From the point of view which is thus opened out, look at the world of Otto Weiniger, my dear friends. You will see all the hindrances in a soul who is placed so abnormally from the Renaissance age into the present time. You will see all the hindrances that stand in the way and prevent his finding the spiritual, though in the unconscious foundations of the soul he has so much. Now you may draw the conclusion, how many hindrances there are in the Age of Michael to hinder a man from doing full justice to this Age.

      For of course it is by no means unthinkable that if the soul of Weiniger had been able to receive a spiritual world-conception he would have been able to continue in his evolution. He need not have put an end to his life by suicide, thus closing the repetition of his life of imprisonment. It is indeed significant to trace in this way how ancient spirituality evolves in souls of men down into modern time and then comes to a standstill. It is just in such interesting phenomena as this that we can see how it is brought to a standstill."

      Karmic Relationships: Esoteric Studies - Volume IV, Lecture IX


      Ted Wrinch

      --- In anthroposophy_tomorrow@yahoogroups.com, "elfuncle" <elfuncle@...> wrote:
      > The Spiritual Sun is a most fascinating topic, Ted, thank you for
      > bringing it up. Especially the RS lectures on the Mark Gospel (GA 139)
      > gives a very powerful presentation. That's where the concept of "the sun
      > at midnight" comes from, because as the Gospel account tells us, Christ
      > could work most effectively with healing and such after sundown, when
      > the solar forces went through the earth. And this is what is being
      > blasphemously mocked in a book with this title, and chich the Sugar
      > Cherubs cherish so much.
      > Swedenborg is also a compelling character, especially if we consider the
      > possibility that he was indeed the same individuality who had formerly
      > lived as Ignatius Loyola, the founder of Jesuitism, which we have
      > mentioned here from time to time:
      > "Take the case of Ignatius Loyola, the founder of the Society of Jesus,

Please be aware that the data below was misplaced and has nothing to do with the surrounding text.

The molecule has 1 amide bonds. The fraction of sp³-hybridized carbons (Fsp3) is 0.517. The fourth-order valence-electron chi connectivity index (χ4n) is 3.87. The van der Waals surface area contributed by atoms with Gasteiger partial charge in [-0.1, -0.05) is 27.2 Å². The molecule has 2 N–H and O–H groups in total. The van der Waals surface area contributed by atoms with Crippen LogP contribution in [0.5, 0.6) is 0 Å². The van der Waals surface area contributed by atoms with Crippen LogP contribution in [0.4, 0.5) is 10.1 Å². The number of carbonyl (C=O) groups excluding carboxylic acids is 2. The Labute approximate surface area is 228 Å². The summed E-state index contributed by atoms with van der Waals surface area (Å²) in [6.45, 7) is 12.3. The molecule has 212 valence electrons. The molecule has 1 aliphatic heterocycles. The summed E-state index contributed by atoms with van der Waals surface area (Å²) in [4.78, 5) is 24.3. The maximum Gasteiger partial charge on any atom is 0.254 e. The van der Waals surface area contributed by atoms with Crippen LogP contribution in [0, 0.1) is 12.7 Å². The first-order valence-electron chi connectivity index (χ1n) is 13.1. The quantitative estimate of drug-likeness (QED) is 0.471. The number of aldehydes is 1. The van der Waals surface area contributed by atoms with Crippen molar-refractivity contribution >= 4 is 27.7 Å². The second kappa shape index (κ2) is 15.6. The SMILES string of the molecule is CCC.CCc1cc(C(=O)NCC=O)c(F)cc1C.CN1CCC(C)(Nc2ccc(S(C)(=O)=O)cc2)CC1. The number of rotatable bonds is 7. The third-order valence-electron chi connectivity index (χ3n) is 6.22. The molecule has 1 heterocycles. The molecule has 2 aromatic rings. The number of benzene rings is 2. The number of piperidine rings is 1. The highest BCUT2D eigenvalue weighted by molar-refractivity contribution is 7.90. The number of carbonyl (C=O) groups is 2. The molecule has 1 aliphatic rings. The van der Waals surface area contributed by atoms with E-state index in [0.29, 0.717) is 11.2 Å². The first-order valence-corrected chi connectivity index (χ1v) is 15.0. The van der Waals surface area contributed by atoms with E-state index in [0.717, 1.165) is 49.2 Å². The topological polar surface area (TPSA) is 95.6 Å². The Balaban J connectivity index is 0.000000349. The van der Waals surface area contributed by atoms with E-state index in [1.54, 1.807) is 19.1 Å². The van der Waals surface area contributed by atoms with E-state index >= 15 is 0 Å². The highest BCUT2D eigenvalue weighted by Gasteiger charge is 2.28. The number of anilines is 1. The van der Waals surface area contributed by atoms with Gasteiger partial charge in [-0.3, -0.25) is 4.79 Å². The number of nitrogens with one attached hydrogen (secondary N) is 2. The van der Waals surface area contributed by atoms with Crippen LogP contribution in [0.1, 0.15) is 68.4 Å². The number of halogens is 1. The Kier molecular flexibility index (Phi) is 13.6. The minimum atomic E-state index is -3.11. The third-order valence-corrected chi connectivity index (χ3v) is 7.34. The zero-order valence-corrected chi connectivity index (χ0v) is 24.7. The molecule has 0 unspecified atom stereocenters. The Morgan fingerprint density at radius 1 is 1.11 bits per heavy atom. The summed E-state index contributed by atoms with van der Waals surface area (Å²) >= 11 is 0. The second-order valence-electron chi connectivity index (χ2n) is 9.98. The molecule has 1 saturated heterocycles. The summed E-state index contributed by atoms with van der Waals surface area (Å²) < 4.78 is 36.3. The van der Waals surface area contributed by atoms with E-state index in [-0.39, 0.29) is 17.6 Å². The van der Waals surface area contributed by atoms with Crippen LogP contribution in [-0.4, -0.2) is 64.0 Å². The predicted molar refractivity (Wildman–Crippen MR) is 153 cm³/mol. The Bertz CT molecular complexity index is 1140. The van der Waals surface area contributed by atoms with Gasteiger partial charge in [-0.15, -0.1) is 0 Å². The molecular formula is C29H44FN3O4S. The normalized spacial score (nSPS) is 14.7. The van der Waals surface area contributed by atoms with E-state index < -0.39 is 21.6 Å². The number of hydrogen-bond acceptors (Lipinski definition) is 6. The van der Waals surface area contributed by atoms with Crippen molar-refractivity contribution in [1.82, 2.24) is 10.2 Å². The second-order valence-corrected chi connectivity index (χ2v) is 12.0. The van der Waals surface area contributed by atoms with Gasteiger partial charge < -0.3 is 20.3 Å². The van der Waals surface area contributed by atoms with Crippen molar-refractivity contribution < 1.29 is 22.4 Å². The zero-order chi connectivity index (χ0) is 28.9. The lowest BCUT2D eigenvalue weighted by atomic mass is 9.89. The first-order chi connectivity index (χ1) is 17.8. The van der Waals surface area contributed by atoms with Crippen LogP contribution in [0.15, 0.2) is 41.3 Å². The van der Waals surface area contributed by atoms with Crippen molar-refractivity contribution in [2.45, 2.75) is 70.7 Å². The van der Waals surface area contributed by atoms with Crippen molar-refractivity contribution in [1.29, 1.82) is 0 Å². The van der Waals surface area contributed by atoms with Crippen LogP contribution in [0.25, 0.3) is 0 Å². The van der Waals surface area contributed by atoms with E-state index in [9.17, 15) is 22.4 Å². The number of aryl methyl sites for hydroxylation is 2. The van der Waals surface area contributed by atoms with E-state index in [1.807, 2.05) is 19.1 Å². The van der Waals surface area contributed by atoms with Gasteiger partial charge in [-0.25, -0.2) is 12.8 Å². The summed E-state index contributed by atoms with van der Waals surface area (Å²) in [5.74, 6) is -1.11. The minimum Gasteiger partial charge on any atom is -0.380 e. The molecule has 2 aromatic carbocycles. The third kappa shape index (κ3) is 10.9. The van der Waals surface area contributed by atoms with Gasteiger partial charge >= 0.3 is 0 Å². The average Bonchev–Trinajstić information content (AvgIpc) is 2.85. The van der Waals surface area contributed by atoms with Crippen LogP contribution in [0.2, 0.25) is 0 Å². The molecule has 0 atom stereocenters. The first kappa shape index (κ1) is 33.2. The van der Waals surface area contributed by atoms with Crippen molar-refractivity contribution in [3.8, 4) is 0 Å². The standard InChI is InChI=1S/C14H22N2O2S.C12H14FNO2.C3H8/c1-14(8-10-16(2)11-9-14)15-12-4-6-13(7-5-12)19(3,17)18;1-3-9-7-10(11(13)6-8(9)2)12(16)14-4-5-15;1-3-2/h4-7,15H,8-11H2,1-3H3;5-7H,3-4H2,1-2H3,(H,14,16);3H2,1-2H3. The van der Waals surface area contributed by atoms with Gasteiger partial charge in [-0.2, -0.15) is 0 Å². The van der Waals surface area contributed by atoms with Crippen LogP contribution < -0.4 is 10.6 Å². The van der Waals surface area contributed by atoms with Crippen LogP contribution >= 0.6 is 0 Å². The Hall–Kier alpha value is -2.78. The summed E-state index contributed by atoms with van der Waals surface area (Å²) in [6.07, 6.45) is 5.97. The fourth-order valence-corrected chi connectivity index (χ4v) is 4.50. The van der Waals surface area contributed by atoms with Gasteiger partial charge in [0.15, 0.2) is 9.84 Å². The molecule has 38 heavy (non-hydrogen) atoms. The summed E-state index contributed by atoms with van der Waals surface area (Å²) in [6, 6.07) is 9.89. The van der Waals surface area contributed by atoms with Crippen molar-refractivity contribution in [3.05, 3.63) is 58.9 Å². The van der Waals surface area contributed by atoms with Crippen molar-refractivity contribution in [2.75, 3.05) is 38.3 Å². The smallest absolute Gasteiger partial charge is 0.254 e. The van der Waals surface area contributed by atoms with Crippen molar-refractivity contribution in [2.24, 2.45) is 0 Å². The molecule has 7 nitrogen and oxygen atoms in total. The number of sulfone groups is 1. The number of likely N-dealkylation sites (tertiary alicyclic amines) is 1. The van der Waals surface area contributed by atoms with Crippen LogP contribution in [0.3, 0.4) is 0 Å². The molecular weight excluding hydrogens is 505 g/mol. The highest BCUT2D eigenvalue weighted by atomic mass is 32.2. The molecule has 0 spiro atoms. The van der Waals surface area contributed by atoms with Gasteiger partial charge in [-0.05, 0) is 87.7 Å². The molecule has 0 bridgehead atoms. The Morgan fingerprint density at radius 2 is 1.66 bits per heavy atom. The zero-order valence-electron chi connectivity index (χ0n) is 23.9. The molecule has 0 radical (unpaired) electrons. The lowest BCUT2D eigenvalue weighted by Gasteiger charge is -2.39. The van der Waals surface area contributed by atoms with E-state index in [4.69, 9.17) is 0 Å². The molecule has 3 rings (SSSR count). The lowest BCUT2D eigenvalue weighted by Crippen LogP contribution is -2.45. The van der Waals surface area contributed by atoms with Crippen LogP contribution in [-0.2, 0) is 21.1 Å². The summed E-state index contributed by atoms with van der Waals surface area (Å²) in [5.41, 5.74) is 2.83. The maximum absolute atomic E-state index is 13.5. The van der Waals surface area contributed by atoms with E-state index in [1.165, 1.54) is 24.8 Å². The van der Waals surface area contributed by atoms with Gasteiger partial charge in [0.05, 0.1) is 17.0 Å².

> who died in the 16th century. When we follow the remarkable destiny of
      > the Jesuit Order that he founded, we are compelled to ask the question:
      > What kind of life had Ignatius Loyola after he passed through the gate
      > of death? And if he has come again, what part has he played in the more
      > recent history of mankind? There you have questions which, if they can
      > be answered, may well throw a light upon the background of very much
      > that has happened in history.
      > "Intuitive vision led one back, for example, to a soul who lived in the
      > 5th century A.D., not long after St. Augustine, and who was educated in
      > the schools of Northern Africa, as was St. Augustine himself. In these
      > schools, the personality of whom I am speaking became acquainted with
      > all that proceeded from the Manichean wisdom and from the wisdom of the
      > East which had, of course, undergone such great changes in a later age.
      > In subsequent wanderings he came across to Spain and there absorbed what
      > may be called early Kabbalistic doctrine, teachings which open out a
      > vista of great cosmic relationships. Education and experience thus
      > equipped him with an extraordinary wide outlook, and at the same time
      > with knowledge that sprang from two main sources — one already in
      > decadence and the other just beginning to flourish. The result was to
      > give him in one respect a deepened life of soul, but at the same time to
      > leave him in uncertainty and doubt.
      > "After many travels on earth, this personality passed at length through
      > the gate of death; and at a definite point between death and rebirth his
      > karma brought him in touch with a particular Genius, a particular
      > spiritual Being belonging to the world of Mars.
      > "You know that in the period between death and a new birth a human being